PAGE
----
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abstract

abstract

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Visual patterns of sexual desire among male and female participants: an original and exploratory eye tracking study

Bolmont, 1; Bianchi-Demicheli, 2; Cheval, 3

1: University hospital of Geneva, Switzerland; 2: University hospital of Genev; 3: University of Geneva

Sexual desire is defined as "an increase in the frequency and intensity of thoughts / fantasies and desire sexual intercourse, desire to interact with each other". While the eyes and the direction of gaze represent a valid technology to capture person’s attention and interest toward a specific target, few studies have investigated the specific pattern of visual exploration linked to perception of sexual desire. To explore in heterosexual participants what parts of the body are the more important when they visually explore a person and feel sexual desire using gaze patterns, which is considered a spontaneous, unconscious, and

Heterosexual females and males (N = 106) performed a picture-viewing task with simultaneous eye-tracking recording in which they were asked to made an explicit judgment of perceived sexual desire, looking at sensual pictures of heterosexual couples. Participants’ objectively assessed total duration of fixations (in seconds) of the visual area of interest (i.e., face and body).

Participants, watching at stimuli of couples, explored longer the women than the men (p < .001), they also explored longer the body than the face (p < .001). Detailed analyzes of gaze pattern between the face and the body revealed they explored longer the face of men than the face of women (p = .05), while they explored longer the body of women than the body of men (p < .001). Moreover, participants explored longer the body of women than the face of women (p < .001), while they explored longer the face of men than the body of men (p = .001). Gender differences results revealed male participants explored longer the women stimuli than female participants (p < .001), while female participants explored longer the men stimuli than male participants (p < .001). Males participants explored the face area as long as the females participants, idem for the body area. Moreover, male participants explored longer the body of women stimuli than female participants (p < .001), while female participants explored longer the body of men than male participants (p = .006). Finally, female participants explored longer the face of men than male participants (p < .001). However, male participants explored the face of men stimuli as long as female participants.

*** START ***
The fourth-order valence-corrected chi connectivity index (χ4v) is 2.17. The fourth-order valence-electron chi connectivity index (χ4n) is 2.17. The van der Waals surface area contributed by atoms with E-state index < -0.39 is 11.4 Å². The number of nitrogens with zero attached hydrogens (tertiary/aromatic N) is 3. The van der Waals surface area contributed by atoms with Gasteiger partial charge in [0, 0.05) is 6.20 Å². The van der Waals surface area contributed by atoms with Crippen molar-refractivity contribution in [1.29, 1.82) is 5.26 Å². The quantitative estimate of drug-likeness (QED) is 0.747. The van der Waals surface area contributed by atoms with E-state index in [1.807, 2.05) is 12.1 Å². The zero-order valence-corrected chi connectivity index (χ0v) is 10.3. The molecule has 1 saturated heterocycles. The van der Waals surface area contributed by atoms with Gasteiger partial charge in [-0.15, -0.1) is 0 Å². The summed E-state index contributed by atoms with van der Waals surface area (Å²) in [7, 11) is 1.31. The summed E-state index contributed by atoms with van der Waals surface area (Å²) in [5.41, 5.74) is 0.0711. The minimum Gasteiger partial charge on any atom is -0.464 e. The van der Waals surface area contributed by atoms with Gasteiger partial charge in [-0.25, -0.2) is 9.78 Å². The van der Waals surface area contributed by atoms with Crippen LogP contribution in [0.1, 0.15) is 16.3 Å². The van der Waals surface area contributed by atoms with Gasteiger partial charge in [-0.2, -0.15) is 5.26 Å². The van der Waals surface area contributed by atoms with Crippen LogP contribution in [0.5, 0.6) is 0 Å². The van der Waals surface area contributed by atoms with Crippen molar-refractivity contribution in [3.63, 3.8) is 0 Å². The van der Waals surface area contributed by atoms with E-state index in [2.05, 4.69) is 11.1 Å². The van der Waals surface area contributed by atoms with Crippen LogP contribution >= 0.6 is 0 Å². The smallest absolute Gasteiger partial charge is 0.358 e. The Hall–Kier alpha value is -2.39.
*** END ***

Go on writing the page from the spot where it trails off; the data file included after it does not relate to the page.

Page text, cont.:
These results open a new avenue in understanding the genesis of the perception of the sexual desire associated to visual stimuli by revealing what are the most relevant parts of the body to feel some sexual desire.

Disclosure:

Work supported by industry: no.

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